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Judicial Creativity at the International Criminal Tribunals$
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Shane Darcy and Joseph Powderly

Print publication date: 2010

Print ISBN-13: 9780199591466

Published to Oxford Scholarship Online: January 2011

DOI: 10.1093/acprof:oso/9780199591466.001.0001

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General Principles of Law, Judicial Creativity, and the Development of International Criminal Law

General Principles of Law, Judicial Creativity, and the Development of International Criminal Law

Chapter:
(p.45) 2 General Principles of Law, Judicial Creativity, and the Development of International Criminal Law
Source:
Judicial Creativity at the International Criminal Tribunals
Author(s):

Fabián O Raimondo

Publisher:
Oxford University Press
DOI:10.1093/acprof:oso/9780199591466.003.0003

This chapter examines the manner in which the ad hoc International Criminal Tribunals have utilized general principles of law in filling substantive and procedural legal gaps. While general principles of law are recognized as secondary sources of law under Article 38(1) of the Statute of the International Court of Justice, they have nevertheless acted as important springboards towards judicial creativity in the international criminal law context. This chapter examines some of the relevant case-law and shows that general principles of law as identified by the bench have been used to surmount statutory lacunae. Of particular interest in this regard is the ad hoc Tribunals' reliance on notions pertaining to their inherent powers in order to examine issues such as institutional legitimacy and obstruction of justice. The chapter concludes with a comment on the prospects for the future role of general principles of law in the jurisprudence of the International Criminal Court.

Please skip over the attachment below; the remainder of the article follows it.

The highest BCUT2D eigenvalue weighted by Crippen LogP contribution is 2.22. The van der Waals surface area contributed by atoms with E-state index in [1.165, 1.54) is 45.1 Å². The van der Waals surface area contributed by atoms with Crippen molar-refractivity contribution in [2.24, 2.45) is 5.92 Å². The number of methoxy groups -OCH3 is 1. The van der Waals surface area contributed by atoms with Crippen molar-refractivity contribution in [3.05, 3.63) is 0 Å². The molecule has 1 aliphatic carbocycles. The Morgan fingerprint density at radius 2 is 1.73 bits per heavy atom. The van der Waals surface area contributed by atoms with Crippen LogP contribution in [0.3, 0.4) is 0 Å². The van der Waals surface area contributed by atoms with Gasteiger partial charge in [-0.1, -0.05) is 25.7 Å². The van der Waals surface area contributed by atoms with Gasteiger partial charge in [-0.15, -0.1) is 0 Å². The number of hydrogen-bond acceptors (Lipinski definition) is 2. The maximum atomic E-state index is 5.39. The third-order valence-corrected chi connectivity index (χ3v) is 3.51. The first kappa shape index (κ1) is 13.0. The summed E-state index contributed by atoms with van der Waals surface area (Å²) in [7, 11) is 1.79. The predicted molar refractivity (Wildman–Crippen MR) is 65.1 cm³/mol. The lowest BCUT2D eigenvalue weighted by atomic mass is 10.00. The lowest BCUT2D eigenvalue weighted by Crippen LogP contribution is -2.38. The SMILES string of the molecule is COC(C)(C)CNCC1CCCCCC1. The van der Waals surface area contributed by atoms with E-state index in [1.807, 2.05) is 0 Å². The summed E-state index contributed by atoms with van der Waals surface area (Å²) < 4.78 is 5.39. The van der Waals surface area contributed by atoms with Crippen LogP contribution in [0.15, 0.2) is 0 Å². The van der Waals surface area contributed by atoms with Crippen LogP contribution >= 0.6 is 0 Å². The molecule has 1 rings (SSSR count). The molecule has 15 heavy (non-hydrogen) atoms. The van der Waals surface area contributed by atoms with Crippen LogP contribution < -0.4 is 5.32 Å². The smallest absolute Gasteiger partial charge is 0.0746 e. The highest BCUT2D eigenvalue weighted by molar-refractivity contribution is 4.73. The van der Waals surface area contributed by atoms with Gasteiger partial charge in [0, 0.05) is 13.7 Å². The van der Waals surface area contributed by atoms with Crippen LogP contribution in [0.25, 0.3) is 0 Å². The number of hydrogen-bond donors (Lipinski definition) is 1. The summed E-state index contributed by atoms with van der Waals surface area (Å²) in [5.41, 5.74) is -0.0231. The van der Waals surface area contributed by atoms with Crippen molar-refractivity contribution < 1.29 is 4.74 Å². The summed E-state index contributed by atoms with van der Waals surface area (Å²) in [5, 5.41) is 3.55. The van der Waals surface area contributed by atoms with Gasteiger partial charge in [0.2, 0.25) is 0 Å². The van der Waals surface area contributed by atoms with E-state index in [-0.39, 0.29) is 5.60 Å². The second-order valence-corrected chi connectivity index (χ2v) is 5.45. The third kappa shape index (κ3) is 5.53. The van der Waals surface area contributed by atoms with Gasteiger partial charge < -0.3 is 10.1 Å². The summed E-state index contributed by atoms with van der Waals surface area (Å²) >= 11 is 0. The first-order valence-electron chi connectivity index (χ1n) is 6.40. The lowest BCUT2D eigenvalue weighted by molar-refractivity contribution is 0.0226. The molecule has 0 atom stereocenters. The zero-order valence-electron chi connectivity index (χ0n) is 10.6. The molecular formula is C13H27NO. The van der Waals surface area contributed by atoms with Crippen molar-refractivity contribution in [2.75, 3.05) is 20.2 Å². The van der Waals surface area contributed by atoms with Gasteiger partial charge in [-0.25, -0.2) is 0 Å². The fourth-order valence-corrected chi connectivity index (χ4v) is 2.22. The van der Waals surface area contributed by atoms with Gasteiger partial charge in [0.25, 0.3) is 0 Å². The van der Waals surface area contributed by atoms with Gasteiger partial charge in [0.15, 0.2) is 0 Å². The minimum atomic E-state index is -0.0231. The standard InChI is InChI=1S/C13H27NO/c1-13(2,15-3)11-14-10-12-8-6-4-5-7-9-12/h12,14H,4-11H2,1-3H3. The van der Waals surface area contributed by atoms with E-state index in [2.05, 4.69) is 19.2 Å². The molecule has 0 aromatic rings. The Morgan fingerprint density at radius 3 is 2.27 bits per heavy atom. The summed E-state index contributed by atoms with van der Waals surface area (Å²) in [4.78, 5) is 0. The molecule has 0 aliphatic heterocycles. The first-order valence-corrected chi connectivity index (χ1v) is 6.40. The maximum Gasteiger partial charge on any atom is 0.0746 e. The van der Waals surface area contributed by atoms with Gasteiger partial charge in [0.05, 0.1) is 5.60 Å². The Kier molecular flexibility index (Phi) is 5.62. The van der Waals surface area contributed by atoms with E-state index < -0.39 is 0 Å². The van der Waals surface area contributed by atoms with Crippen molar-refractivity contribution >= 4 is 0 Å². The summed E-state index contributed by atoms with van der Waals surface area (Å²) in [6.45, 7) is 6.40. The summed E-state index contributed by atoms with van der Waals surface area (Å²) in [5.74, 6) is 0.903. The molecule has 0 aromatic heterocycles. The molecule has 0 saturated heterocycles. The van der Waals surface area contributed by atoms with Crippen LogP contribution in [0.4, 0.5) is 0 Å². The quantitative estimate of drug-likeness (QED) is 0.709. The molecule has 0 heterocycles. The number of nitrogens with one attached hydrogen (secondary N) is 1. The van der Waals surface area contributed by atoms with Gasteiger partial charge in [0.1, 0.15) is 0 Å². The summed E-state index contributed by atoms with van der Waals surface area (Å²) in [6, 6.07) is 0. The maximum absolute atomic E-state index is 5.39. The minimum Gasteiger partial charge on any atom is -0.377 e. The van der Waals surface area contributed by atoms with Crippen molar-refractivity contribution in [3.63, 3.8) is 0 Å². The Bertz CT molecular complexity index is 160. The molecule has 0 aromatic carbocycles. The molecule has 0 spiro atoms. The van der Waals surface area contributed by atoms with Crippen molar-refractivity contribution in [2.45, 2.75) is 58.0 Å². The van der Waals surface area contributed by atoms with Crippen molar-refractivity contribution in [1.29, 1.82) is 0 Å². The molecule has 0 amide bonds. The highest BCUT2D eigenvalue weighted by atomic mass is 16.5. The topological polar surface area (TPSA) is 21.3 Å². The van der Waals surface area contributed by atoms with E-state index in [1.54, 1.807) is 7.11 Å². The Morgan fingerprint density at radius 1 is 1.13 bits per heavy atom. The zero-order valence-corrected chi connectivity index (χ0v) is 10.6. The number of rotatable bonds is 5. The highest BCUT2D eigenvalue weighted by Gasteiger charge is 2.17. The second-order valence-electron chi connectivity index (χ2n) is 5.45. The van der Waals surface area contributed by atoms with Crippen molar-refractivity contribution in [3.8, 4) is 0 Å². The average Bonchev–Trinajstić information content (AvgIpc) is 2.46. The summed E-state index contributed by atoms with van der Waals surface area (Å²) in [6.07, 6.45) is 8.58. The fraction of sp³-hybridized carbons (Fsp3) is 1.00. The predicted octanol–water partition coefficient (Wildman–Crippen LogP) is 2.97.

Keywords:   international criminal law, international courts, international tribunals, sources of law, judicial creativity, judicial interpretation, International Criminal Court, International Court of Justice

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